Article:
Baked coconut chips on a baking tray

If you give this recipe a try, then I’d love to know your thoughts in the comments below! Also, I love seeing your recreations, so feel free to tag me @AlphaFoodie.

How To Make Coconut Flakes (Coconut Chips)

5 from 7 votes
By: Samira
How to make coconut flakes/coconut chips at home – including dried and toasted coconut flakes. Perfect for decorating baked goods sprinkling over salads, smoothies, ice-cream, and more!
Prep Time: 10 minutes
Cook Time: 1 hour
Total Time: 1 hour 10 minutes
Servings: 4

Equipment

  • Vegetable peeler (potato peeler)

Ingredients  

  • 1 Mature coconut

Instructions 

  • Crack open the coconut. You can choose from one of these four easy methods for opening a coconut. Otherwise, simply use a hammer and hit along the middle of the coconut, twisting it as you hit (while holding it firmly, with a kitchen towel underneath to keep it from sliding). The coconut will start to crack, and you can then pull it open. Open it over a bowl to drain the coconut water (which you can drink).
  • Gather the Coconut Meat. Use a butter knife to slot between the meat and shell and wiggle. Work your way around the coconut and it will eventually come loose. Some bits may break, that's perfectly normal.
    You could also use a specific 'coconut tool' OR use the 'freezer' hack; place the whole coconut in the freezer overnight and then follow 'step 1'. Usually, the shell just chips right away from the meat.
  • Peel the coconut. Begin by peeling the brown skin off of the coconut using a vegetable peeler (you can still eat this or add to oatmeal, smoothies, etc) and rinsing the white meat. Then, using either a vegetable peeler or mandolin, peel the coconut into chips/flakes.
  • Dry the coconut chips either in an oven or dehydrator. If using the oven method, spread the coconut chips in a single layer on a large baking sheet and dry at 60ºC/140ºF for around an hour. It may take longer, depending on your oven. I check on mine after 30 minutes, give them a shake, and then place back in the oven and check every 10 minutes, to stop them from 'toasting' or burning.
  • To dry the coconut in a dehydrator – dry at 40ºC/105ºF for about 4-6 hours. 
  • Leave to cool completely before transferring to an airtight container to store.

Storing Instructions

  • Unsweetened dried coconut flakes (dried not toasted) will store in an airtight container at room temperature for 6 months, or within the fridge (probably around 8-10 months), or freezer or up to 12 months (or longer!)
  • Store toasted coconut chips for 3-4 weeks in an airtight container.
  • Flavored coconut chips shelf life will vary depending on what flavorings you’ve used. I usually aim to eat my batched within a week if using anything ‘fresh’, like fruit puree’s, etc.

For a Sweetened Version

  • You can make sweetened coconut flakes using the same method as I did for my Shredded Coconut. Alternatively, you'll need 2 tbsp powdered sugar of your choice, 1tbsp coconut oil (or other neutral oil), and 1 1/2-2tbsp water per cup of coconut flakes.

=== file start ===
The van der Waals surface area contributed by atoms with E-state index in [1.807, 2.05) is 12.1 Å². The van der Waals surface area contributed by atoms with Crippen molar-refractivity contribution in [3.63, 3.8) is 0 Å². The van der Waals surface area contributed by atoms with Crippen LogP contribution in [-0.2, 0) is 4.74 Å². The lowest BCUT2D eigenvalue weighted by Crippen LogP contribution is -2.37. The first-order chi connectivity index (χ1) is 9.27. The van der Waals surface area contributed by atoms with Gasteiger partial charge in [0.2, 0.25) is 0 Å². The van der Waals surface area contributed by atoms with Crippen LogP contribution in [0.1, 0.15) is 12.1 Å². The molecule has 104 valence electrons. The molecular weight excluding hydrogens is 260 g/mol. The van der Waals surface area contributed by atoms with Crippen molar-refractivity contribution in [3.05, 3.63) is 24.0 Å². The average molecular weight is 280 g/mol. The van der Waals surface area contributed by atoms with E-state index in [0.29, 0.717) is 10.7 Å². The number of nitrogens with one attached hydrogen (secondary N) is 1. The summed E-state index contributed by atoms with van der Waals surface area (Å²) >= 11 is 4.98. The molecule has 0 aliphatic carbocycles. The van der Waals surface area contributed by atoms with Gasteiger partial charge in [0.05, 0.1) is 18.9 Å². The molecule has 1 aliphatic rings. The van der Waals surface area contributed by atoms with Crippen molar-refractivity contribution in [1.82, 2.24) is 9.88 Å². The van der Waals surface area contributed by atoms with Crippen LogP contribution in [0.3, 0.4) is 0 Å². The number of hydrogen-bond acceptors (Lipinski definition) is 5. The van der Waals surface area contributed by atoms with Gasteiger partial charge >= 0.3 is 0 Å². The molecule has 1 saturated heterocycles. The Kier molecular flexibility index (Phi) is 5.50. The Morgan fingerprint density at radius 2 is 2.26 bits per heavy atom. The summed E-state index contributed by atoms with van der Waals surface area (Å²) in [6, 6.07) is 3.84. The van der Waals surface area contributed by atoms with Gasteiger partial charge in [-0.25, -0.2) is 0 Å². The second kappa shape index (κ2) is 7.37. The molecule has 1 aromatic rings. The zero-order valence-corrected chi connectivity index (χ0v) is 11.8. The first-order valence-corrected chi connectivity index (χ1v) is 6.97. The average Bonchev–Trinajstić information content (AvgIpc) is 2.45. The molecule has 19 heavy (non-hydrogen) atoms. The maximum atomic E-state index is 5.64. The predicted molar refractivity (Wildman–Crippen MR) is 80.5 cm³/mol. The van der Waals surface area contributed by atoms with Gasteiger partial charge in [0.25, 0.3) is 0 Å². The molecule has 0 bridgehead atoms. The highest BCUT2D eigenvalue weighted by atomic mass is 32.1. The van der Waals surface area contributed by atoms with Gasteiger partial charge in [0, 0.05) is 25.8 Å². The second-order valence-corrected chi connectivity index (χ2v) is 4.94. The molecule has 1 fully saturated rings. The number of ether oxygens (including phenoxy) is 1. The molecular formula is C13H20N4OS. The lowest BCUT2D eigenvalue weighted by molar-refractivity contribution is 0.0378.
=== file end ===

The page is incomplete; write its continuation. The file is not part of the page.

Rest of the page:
Simply combine all of the ingredients in a bowl and stir thoroughly to coat the coconut, then set aside for 10-15 minutes (stirring just a couple of times), to allow it to absorb the liquid. They're then ready to use, or can be dried out in the oven for 10 minutes, and stored for later.

For Toasted Coconut flakes

  • If you want the flavor of toasted coconut flakes you can either leave the coconut in the oven for longer, until light brown. Alternatively, once your flakes are dried and stored, you can toast individual portions in a frying pan, as needed. It only takes a few minutes on medium-low heat and no-oil, if you use a non-stick pan.

Video

Notes

Recipe Notes
  • If you have issues with the coconut browning in the oven, place the coconut towards the lower middle, or low in the oven. Then, place another oven pan on the shelf above. This should stop them from getting ‘toasted’ from above. You can also leave your oven door open just a crack to allow some of the heat out and all the liquid being evaporated from the coconut. 
  • You need fully dry coconut for it to last the shelf life that it should. If it’s still slightly moist, then it will spoil far quicker. 
  • To flavor the coconut chips, you can do this from fresh coconut or dried. I prefer to wait until they’re dried because then it takes just a quick 10-15 minutes in the oven to crisp up with all the flavors. sprinkle with your favorite herbs and spices, or even cinnamon and maple syrup, whatever you like!
  • The yield is around 2 cups of coconut chips, per coconut. 
Course: DIYs
Cuisine: Asian
Freezer friendly: 1 Year
Shelf life: 6 Months

Nutrition

Serving: 0.5Cup, Calories: 40kcal, Carbohydrates: 2g, Protein: 1g, Fat: 4g, Saturated Fat: 3g, Sodium: 2mg, Potassium: 40mg, Fiber: 1g, Sugar: 1g, Vitamin C: 1mg, Iron: 1mg

Nutrition information is automatically calculated, so should only be used as an approximation.

5 from 7 votes (7 ratings without comment)